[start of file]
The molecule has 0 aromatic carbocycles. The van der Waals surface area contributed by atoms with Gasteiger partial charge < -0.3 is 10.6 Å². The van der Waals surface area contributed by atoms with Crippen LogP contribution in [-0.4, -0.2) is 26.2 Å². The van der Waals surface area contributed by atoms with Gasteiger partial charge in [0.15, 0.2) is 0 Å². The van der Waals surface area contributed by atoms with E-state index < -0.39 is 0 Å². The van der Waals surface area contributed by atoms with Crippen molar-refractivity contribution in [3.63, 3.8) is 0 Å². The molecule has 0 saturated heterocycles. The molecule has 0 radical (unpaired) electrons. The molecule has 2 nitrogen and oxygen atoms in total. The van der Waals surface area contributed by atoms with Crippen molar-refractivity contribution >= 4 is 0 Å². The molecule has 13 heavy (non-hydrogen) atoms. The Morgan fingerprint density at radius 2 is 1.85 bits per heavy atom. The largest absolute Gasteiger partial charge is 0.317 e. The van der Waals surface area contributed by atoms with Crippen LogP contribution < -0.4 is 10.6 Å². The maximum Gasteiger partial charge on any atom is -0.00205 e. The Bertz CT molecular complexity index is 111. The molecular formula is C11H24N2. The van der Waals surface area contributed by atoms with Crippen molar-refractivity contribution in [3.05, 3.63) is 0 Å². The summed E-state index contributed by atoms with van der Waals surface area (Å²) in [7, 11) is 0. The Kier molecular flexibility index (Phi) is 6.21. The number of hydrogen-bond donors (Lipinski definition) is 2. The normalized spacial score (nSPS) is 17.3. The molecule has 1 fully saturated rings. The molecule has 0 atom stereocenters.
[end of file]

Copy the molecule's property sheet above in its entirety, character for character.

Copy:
The molecule has 0 aromatic carbocycles. The van der Waals surface area contributed by atoms with Gasteiger partial charge < -0.3 is 10.6 Å². The van der Waals surface area contributed by atoms with Crippen LogP contribution in [-0.4, -0.2) is 26.2 Å². The van der Waals surface area contributed by atoms with Gasteiger partial charge in [0.15, 0.2) is 0 Å². The van der Waals surface area contributed by atoms with E-state index < -0.39 is 0 Å². The van der Waals surface area contributed by atoms with Crippen molar-refractivity contribution in [3.63, 3.8) is 0 Å². The molecule has 0 saturated heterocycles. The molecule has 0 radical (unpaired) electrons. The molecule has 2 nitrogen and oxygen atoms in total. The van der Waals surface area contributed by atoms with Crippen molar-refractivity contribution >= 4 is 0 Å². The molecule has 13 heavy (non-hydrogen) atoms. The Morgan fingerprint density at radius 2 is 1.85 bits per heavy atom. The largest absolute Gasteiger partial charge is 0.317 e. The van der Waals surface area contributed by atoms with Crippen LogP contribution < -0.4 is 10.6 Å². The maximum Gasteiger partial charge on any atom is -0.00205 e. The Bertz CT molecular complexity index is 111. The molecular formula is C11H24N2. The van der Waals surface area contributed by atoms with Crippen molar-refractivity contribution in [3.05, 3.63) is 0 Å². The summed E-state index contributed by atoms with van der Waals surface area (Å²) in [7, 11) is 0. The Kier molecular flexibility index (Phi) is 6.21. The number of hydrogen-bond donors (Lipinski definition) is 2. The normalized spacial score (nSPS) is 17.3. The molecule has 1 fully saturated rings. The molecule has 0 atom stereocenters.